HONG KONG - The recent Online Global Forum, the first of its kind organised by the Hong Kong Tourism Board (HKTB) on 24 June, drew over 4,000 tourism industry representatives, journalists and academics.
Entitled, Beyond COVID-19: Global Tourism’s New Normal, attendees learned about the effects of the coronavirus outbreak on travel, how the industry should respond, and the trends to expect as people begin travelling again in the post-pandemic period.
In his opening remarks, HKTB chairman Dr Y K Pang, emphasised the importance of restoring consumer confidence. “As an industry, our central mission must be to give every traveller the confidence and reassurance that their trip is safe from start to finish,” he said.
“Our co-operation must cross geographical and business boundaries. We must pool our knowledge and expertise and draw on our collective ingenuity to navigate the challenges that lie ahead of us.”
One of the speakers, Mr Kai Hattendorf, managing director and CEO The Global Association of the Exhibition Industry (UFI), congratulated HKTB for staging the forum, and stated, “The exhibition and conference industry are really key to economic recovery on the other side of COVID-19”.
He pointed out that while shows are not running, the impact is not just felt within the events industry itself.
“For every show floor and every trade show that is not taking place, tens of thousands of deals are not signed. The order books in industries are emptying and it is vital we get back into operations.”
UFI has released a global framework of actions and regulations to help keep people safe, communicate best practices and emerging standards, and assist industry partners when discussing with local authorities.
He emphasised the resilience of the exhibition industry and its ability to adapt to globalisation, digitisation and external threats, including the previous impact of 9/11, saying, “COVID-19 will also lead us to new procedures, new standards and new processes.”
Face-to-face vs digital
Attendees to HKTB’s forum were left richer in information and insights, but not richer in the power of networking, or the warmth of relationships, rekindled or newly made, as they might have been at the usual annual HKTB Tourism Review attended in person by professionals from around the world.
On the forum, Mr Hattendorf highlighted the importance of events in person in particular, for bringing people face-to-face at meetings, conferences and also exhibitions.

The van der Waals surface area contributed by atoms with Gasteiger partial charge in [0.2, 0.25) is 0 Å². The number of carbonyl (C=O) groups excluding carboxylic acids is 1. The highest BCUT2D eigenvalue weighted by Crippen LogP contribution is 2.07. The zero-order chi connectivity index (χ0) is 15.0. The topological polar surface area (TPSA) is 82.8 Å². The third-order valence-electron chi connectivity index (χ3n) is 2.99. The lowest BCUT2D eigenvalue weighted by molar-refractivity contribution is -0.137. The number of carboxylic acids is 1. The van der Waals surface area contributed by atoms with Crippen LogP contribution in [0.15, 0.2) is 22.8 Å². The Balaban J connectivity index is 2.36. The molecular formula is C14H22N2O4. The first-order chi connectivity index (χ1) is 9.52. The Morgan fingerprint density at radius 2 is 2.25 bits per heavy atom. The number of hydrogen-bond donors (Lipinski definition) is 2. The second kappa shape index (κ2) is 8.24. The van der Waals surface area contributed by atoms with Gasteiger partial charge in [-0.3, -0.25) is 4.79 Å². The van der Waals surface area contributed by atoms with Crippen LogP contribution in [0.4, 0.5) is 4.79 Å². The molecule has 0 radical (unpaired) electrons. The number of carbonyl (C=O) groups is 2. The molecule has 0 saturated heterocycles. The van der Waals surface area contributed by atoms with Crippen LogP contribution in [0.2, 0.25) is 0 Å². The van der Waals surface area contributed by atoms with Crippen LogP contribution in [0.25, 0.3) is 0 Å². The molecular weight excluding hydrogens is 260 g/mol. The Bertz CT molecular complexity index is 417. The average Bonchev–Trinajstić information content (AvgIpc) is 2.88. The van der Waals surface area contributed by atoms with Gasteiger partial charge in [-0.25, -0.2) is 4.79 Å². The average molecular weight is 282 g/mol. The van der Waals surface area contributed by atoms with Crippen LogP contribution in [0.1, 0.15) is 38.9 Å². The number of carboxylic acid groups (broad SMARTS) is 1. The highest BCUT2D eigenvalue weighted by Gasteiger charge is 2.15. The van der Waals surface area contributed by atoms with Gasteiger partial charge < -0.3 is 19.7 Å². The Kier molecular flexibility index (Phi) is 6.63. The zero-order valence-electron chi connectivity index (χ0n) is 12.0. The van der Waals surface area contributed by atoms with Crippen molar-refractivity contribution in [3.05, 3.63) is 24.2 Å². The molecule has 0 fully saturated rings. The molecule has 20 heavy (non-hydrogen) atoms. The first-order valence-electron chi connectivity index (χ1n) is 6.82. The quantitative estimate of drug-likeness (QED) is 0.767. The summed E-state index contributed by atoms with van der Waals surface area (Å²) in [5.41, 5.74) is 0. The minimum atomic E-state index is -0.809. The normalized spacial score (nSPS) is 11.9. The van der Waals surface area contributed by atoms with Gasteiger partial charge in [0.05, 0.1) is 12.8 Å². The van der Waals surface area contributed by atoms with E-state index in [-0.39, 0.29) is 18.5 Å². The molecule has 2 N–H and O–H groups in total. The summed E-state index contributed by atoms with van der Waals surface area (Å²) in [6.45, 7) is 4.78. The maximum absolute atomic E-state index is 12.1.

“Clicks online do not discuss deals and eyeballs don’t sign orders and IP addresses don’t stay in hotels overnight,” he summarised.
He mentioned, as a recent example, a live commerce session at the Canton Fair held by a building materials trading house, where it was reported that around 150,000 viewers tuned in, but the session resulted in only three enquiries.
“Digital alone is just not suitable,” he said.
Merging face-to-face with screen-to-screen
He argued for the power of hybrid events, mixing technology with attendance.
“We are seeing an acceleration of a trend that has already been around in the events industry for quite a while with the marriage of the event on-site, with services online, during, before and after the respective event,” he said.
“It’s all about bringing together the onsite event with the online dialogue. In essence, we will become more digital with conference content being accessible on demand, with all your matchmaking communities and many other elements.”
He emphasised, however, that much of the magic of the events industry really comes from the magic made when people meet for real.
“The main element that is driving businesses, that is driving industries, that is driving societies to succeed is, and remains, the direct exchange and the face-to-face meeting. Take this away and your connections lose. They peter out as they are not renewed, as they are not recharged, as they are not refreshed.
“The unique value of face-to-face is that it re-energises, it recharges, and reconfirms connections and relationships. And as the business events industry, this is what our customers expect from us.
“We have a big role to play, being 10% of global GDP, to help the global economy to recover on the other side of COVID-19.”